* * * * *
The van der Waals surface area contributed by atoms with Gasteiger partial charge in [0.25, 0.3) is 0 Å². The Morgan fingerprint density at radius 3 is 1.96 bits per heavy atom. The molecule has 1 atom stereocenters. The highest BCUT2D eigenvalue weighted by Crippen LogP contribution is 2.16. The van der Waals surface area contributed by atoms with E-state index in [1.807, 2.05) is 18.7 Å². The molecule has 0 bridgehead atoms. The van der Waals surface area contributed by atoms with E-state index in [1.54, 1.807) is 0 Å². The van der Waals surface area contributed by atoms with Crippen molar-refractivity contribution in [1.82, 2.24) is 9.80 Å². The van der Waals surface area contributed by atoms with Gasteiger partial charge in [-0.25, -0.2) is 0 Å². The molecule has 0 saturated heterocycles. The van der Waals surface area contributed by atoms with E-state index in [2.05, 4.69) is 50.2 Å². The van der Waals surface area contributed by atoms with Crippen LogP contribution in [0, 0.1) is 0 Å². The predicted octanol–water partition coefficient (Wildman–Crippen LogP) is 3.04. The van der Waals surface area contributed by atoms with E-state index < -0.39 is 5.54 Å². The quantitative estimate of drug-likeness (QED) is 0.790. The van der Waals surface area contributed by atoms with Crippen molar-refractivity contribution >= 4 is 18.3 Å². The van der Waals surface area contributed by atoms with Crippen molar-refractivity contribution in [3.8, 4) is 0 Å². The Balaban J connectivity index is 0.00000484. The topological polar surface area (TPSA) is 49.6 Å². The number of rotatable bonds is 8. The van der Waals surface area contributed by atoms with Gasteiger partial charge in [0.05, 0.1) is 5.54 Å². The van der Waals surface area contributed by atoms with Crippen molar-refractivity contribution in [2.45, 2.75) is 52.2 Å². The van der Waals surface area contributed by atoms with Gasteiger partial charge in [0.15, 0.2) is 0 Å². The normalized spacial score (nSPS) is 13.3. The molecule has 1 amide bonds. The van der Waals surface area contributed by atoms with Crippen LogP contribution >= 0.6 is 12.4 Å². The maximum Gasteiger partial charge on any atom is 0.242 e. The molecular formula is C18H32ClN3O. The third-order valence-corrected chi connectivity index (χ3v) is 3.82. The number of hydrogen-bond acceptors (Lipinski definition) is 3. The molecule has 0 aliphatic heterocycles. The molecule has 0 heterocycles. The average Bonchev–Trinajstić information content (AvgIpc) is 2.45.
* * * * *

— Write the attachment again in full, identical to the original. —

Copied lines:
The van der Waals surface area contributed by atoms with Gasteiger partial charge in [0.25, 0.3) is 0 Å². The Morgan fingerprint density at radius 3 is 1.96 bits per heavy atom. The molecule has 1 atom stereocenters. The highest BCUT2D eigenvalue weighted by Crippen LogP contribution is 2.16. The van der Waals surface area contributed by atoms with E-state index in [1.807, 2.05) is 18.7 Å². The molecule has 0 bridgehead atoms. The van der Waals surface area contributed by atoms with E-state index in [1.54, 1.807) is 0 Å². The van der Waals surface area contributed by atoms with Crippen molar-refractivity contribution in [1.82, 2.24) is 9.80 Å². The van der Waals surface area contributed by atoms with Gasteiger partial charge in [-0.25, -0.2) is 0 Å². The molecule has 0 saturated heterocycles. The van der Waals surface area contributed by atoms with E-state index in [2.05, 4.69) is 50.2 Å². The van der Waals surface area contributed by atoms with Crippen LogP contribution in [0, 0.1) is 0 Å². The predicted octanol–water partition coefficient (Wildman–Crippen LogP) is 3.04. The van der Waals surface area contributed by atoms with E-state index < -0.39 is 5.54 Å². The quantitative estimate of drug-likeness (QED) is 0.790. The van der Waals surface area contributed by atoms with Crippen molar-refractivity contribution >= 4 is 18.3 Å². The van der Waals surface area contributed by atoms with Crippen molar-refractivity contribution in [3.8, 4) is 0 Å². The Balaban J connectivity index is 0.00000484. The topological polar surface area (TPSA) is 49.6 Å². The number of rotatable bonds is 8. The van der Waals surface area contributed by atoms with Gasteiger partial charge in [0.05, 0.1) is 5.54 Å². The van der Waals surface area contributed by atoms with Crippen molar-refractivity contribution in [2.45, 2.75) is 52.2 Å². The van der Waals surface area contributed by atoms with Gasteiger partial charge in [0.15, 0.2) is 0 Å². The normalized spacial score (nSPS) is 13.3. The molecule has 1 amide bonds. The van der Waals surface area contributed by atoms with Crippen LogP contribution >= 0.6 is 12.4 Å². The maximum Gasteiger partial charge on any atom is 0.242 e. The molecular formula is C18H32ClN3O. The third-order valence-corrected chi connectivity index (χ3v) is 3.82. The number of hydrogen-bond acceptors (Lipinski definition) is 3. The molecule has 0 aliphatic heterocycles. The molecule has 0 heterocycles. The average Bonchev–Trinajstić information content (AvgIpc) is 2.45.